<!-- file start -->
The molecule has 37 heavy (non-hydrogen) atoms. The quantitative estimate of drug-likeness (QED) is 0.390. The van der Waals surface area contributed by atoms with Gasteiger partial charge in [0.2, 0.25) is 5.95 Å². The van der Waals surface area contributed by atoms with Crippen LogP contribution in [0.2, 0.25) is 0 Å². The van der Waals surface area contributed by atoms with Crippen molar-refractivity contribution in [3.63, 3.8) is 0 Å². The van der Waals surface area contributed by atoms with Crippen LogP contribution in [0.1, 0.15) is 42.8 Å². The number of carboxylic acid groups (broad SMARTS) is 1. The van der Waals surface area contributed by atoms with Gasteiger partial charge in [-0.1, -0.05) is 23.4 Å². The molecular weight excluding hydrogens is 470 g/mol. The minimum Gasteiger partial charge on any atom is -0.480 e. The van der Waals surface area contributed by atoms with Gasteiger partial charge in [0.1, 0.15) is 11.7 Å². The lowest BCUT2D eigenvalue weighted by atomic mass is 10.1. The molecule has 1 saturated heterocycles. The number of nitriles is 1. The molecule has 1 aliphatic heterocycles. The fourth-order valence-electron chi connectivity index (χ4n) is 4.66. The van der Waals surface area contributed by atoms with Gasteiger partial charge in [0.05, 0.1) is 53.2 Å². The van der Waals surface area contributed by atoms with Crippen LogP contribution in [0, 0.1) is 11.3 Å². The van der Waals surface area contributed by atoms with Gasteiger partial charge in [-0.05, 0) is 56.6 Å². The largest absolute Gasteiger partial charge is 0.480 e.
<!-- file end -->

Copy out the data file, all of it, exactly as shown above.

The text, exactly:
The molecule has 37 heavy (non-hydrogen) atoms. The quantitative estimate of drug-likeness (QED) is 0.390. The van der Waals surface area contributed by atoms with Gasteiger partial charge in [0.2, 0.25) is 5.95 Å². The van der Waals surface area contributed by atoms with Crippen LogP contribution in [0.2, 0.25) is 0 Å². The van der Waals surface area contributed by atoms with Crippen molar-refractivity contribution in [3.63, 3.8) is 0 Å². The van der Waals surface area contributed by atoms with Crippen LogP contribution in [0.1, 0.15) is 42.8 Å². The number of carboxylic acid groups (broad SMARTS) is 1. The van der Waals surface area contributed by atoms with Gasteiger partial charge in [-0.1, -0.05) is 23.4 Å². The molecular weight excluding hydrogens is 470 g/mol. The minimum Gasteiger partial charge on any atom is -0.480 e. The van der Waals surface area contributed by atoms with Gasteiger partial charge in [0.1, 0.15) is 11.7 Å². The lowest BCUT2D eigenvalue weighted by atomic mass is 10.1. The molecule has 1 saturated heterocycles. The number of nitriles is 1. The molecule has 1 aliphatic heterocycles. The fourth-order valence-electron chi connectivity index (χ4n) is 4.66. The van der Waals surface area contributed by atoms with Gasteiger partial charge in [0.05, 0.1) is 53.2 Å². The van der Waals surface area contributed by atoms with Crippen LogP contribution in [0, 0.1) is 11.3 Å². The van der Waals surface area contributed by atoms with Gasteiger partial charge in [-0.05, 0) is 56.6 Å². The largest absolute Gasteiger partial charge is 0.480 e.